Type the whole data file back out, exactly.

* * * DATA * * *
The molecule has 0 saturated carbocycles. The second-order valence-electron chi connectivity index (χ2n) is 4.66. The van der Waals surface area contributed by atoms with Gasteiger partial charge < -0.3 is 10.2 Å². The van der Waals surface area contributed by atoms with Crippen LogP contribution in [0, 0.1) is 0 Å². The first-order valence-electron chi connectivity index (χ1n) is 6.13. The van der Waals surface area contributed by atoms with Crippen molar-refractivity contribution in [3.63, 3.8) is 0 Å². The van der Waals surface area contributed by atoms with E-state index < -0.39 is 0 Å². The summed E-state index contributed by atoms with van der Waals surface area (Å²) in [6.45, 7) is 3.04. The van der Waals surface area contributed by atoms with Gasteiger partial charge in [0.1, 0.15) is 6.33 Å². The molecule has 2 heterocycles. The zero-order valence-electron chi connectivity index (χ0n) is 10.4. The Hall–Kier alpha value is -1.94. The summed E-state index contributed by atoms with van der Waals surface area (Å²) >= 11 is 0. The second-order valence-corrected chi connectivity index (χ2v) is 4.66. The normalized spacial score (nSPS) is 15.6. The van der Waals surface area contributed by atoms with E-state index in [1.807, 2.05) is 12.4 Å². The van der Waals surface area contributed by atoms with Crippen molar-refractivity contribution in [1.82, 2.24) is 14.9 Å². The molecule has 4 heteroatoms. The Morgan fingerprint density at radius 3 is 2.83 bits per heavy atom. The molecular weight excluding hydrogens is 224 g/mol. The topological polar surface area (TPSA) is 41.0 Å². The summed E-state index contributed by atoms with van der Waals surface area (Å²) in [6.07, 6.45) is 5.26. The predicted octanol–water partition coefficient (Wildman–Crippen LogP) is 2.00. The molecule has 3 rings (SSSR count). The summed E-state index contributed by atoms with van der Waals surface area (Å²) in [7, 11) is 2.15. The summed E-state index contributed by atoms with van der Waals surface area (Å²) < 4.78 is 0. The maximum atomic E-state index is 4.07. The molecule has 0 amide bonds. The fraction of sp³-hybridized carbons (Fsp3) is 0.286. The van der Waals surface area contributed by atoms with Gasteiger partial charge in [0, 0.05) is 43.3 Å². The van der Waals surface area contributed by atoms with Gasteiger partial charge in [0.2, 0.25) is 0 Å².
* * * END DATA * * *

The molecule has 0 saturated carbocycles. The second-order valence-electron chi connectivity index (χ2n) is 4.66. The van der Waals surface area contributed by atoms with Gasteiger partial charge < -0.3 is 10.2 Å². The van der Waals surface area contributed by atoms with Crippen LogP contribution in [0, 0.1) is 0 Å². The first-order valence-electron chi connectivity index (χ1n) is 6.13. The van der Waals surface area contributed by atoms with Crippen molar-refractivity contribution in [3.63, 3.8) is 0 Å². The van der Waals surface area contributed by atoms with E-state index < -0.39 is 0 Å². The summed E-state index contributed by atoms with van der Waals surface area (Å²) in [6.45, 7) is 3.04. The van der Waals surface area contributed by atoms with Gasteiger partial charge in [0.1, 0.15) is 6.33 Å². The molecule has 2 heterocycles. The zero-order valence-electron chi connectivity index (χ0n) is 10.4. The Hall–Kier alpha value is -1.94. The summed E-state index contributed by atoms with van der Waals surface area (Å²) >= 11 is 0. The second-order valence-corrected chi connectivity index (χ2v) is 4.66. The normalized spacial score (nSPS) is 15.6. The van der Waals surface area contributed by atoms with E-state index in [1.807, 2.05) is 12.4 Å². The van der Waals surface area contributed by atoms with Crippen molar-refractivity contribution in [1.82, 2.24) is 14.9 Å². The molecule has 4 heteroatoms. The Morgan fingerprint density at radius 3 is 2.83 bits per heavy atom. The molecular weight excluding hydrogens is 224 g/mol. The topological polar surface area (TPSA) is 41.0 Å². The summed E-state index contributed by atoms with van der Waals surface area (Å²) in [6.07, 6.45) is 5.26. The predicted octanol–water partition coefficient (Wildman–Crippen LogP) is 2.00. The molecule has 3 rings (SSSR count). The summed E-state index contributed by atoms with van der Waals surface area (Å²) in [7, 11) is 2.15. The summed E-state index contributed by atoms with van der Waals surface area (Å²) < 4.78 is 0. The maximum atomic E-state index is 4.07. The molecule has 0 amide bonds. The fraction of sp³-hybridized carbons (Fsp3) is 0.286. The van der Waals surface area contributed by atoms with Gasteiger partial charge in [0, 0.05) is 43.3 Å². The van der Waals surface area contributed by atoms with Gasteiger partial charge in [0.2, 0.25) is 0 Å².